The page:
Installing PDO_MYSQL on CentOS (the easy way)

When deploying LAMP projects, quite often we find ourselves being given access to a newly installed server with distribution-specific default configurations, which are usually very stripped down. Our Carbon Content Management Toolkit, which runs on top of the Zend Framework, uses the PDO_MYSQL driver for data access, along with a few other modules that are typically present in commercial hosting environments, but not always included in an OS's default PHP build.

Getting PEAR, PECL, and a build environment set up can be a time consuming process if you do it from scratch. Luckily most OSs these days come with easy to use package management systems that take care of downloading, building, and installing the packages you need, and their dependancies.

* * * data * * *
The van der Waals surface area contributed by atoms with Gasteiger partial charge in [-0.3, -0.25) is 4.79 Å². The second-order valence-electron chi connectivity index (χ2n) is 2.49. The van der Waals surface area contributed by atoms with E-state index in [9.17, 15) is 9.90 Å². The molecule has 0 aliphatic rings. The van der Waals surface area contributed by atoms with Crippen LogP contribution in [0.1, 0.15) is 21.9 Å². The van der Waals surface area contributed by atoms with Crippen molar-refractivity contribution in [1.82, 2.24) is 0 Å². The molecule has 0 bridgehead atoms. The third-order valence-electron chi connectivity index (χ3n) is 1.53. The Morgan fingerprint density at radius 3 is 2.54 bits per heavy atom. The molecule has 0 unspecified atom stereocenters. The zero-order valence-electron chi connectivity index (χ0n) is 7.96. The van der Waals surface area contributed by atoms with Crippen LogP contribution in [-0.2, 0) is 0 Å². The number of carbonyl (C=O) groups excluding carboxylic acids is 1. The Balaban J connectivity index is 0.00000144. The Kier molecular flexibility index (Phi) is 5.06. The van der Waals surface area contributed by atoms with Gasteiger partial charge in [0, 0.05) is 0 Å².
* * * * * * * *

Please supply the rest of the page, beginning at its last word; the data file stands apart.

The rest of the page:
Check the package management system entry on Wikipedia if you're unsure about which package system your OS uses. Each one works a little bit differently, but the concepts are the same. You're going to need to set up your OS's version of the following packages in order to make your life easy:

php-devel
php-pear
mysql-devel
httpd-devel

The package names will differ a bit for each system. The following example uses the Yum package manager in CentOS, and gets PDO_MYSQL up and running in just a few minutes.

# yum install php-devel php-pear mysql-devel httpd-devel
# pecl install pdo
# PHP_PDO_SHARED=1 pecl install pdo_mysql

Add these lines to php.ini:

extension=pdo.so
extension=pdo_mysql.so

Now restart Apache, and you should see your PDO modules in phpinfo(), Robert's your father's brother.
# apachectl restart

If you need to actually make a custom PHP build, you should have everything you need to do that after installing the devel packages. You still may need to build any dependancies that your custom PHP build requires, but your package system should make that fairly easy.

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